• We want a fork and a knife, both.
  • We want them to be in the middle vertically, but on different sides, about 200 pixels over.
  • They will be much taller than they are wide… maybe 300 pixels tall, but only 50 wide.

We’ll stop there, rather than trying to do everything at once.  Remember, the idea is to work in small steps, filling in a few details at a time.  So for now, we’ll ignore the unique shapes of forks and knives, and just make them rectangles.  Because where we put the fork and knife isn’t really a part of what it means to be a fork or knife, those translations should go in dinner, not fork or knife.  The result looks like this.

import Graphics.Gloss

picture = dinner

dinner = pictures [
    table,
    plate,
    food,
    translate ( 200) 0 fork,
 translate (-200) 0 knife
    ]

table = color brown (rectangleSolid 500 500)

plate = pictures [
    color gray      (circleSolid 175),
    color lightGray (circleSolid 150)
    ]

food  = blank                 -- stub
fork = rectangleWire 50 300 -- stub
knife = rectangleWire 50 300 -- stub

brown     = dark orange
lightGray = dark white
gray      = dark lightGray

Notice that I’ve stilled marked fork and knife as stubs.  They are!  That’s certainly not what they look like.  But it just helped to draw an outline of the region of the plate where they belong.  Let’s compile and run this, and see what happens.

It’s about time we start filling in the food.  We’ll start out by breaking it down into the three main pieces, and then again stub them out with outlines rather than get into the details of what each piece looks like.  Each piece of food is translated and rotated a little.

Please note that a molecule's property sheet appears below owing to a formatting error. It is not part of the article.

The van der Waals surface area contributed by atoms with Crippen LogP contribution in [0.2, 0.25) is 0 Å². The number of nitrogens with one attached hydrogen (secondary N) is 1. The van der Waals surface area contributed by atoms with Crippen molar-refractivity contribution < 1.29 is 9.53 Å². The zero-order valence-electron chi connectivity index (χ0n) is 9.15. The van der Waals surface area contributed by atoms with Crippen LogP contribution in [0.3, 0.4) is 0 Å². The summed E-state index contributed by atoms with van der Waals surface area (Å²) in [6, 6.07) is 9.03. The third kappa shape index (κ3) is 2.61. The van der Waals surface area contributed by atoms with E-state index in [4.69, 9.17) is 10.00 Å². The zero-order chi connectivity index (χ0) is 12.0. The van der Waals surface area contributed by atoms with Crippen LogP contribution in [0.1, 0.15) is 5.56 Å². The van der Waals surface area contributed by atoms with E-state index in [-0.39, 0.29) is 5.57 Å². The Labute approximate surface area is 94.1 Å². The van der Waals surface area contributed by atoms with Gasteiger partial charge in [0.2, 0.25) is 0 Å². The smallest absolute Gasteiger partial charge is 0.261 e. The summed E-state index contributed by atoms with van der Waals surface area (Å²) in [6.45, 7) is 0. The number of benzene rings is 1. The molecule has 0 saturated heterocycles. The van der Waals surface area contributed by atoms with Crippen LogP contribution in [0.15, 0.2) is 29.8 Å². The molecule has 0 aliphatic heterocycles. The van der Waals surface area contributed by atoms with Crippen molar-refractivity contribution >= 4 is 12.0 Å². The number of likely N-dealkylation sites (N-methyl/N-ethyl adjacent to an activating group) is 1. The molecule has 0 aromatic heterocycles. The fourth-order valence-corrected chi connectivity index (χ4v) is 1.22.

import Graphics.Gloss

picture = dinner

dinner = pictures [
    table,
    plate,
    food,
    translate ( 200) 0 fork,
    translate (-200) 0 knife
    ]

table = color brown (rectangleSolid 500 500)

plate = pictures [
    color gray      (circleSolid 175),
    color lightGray (circleSolid 150)
    ]

food = pictures [
 translate (-50) ( 50) (rotate ( 45) carrot),
 translate (-20) (-40) (rotate ( 20) broccoli),
 translate ( 60) (-30) (rotate (-10) broccoli)
 ]

carrot = rectangleWire 40 80 -- stub
broccoli = rectangleWire 80 80 -- stub
fork     = rectangleWire 50 300  -- stub
knife    = rectangleWire 50 300  -- stub

brown     = dark orange
lightGray = dark white
gray      = dark lightGray

Don’t worry if you couldn’t figure out all those numbers right off!  When we wrote this in class, we had to guess and then tweak them until the rectangles ended up in about the right places.  Being able to do that before we worry about the details of what broccoli is shaped like is one of the reasons we like stubs like this!  (Also, don’t worry if you didn’t know how to spell broccoli.  I had to look it up, too.)

Let’s run this and see what it looks like.

We’re now going to play our next trick.  We’d like to focus on how to draw a carrot.  But since the carrot is translated and rotated, it’s hard for us to focus on just that piece.  Remember when we wrote picture = dinner earlier?  I promised that would come in handy!  We’re going to, just for now, change that to say picture = carrot.  Our program now looks like this: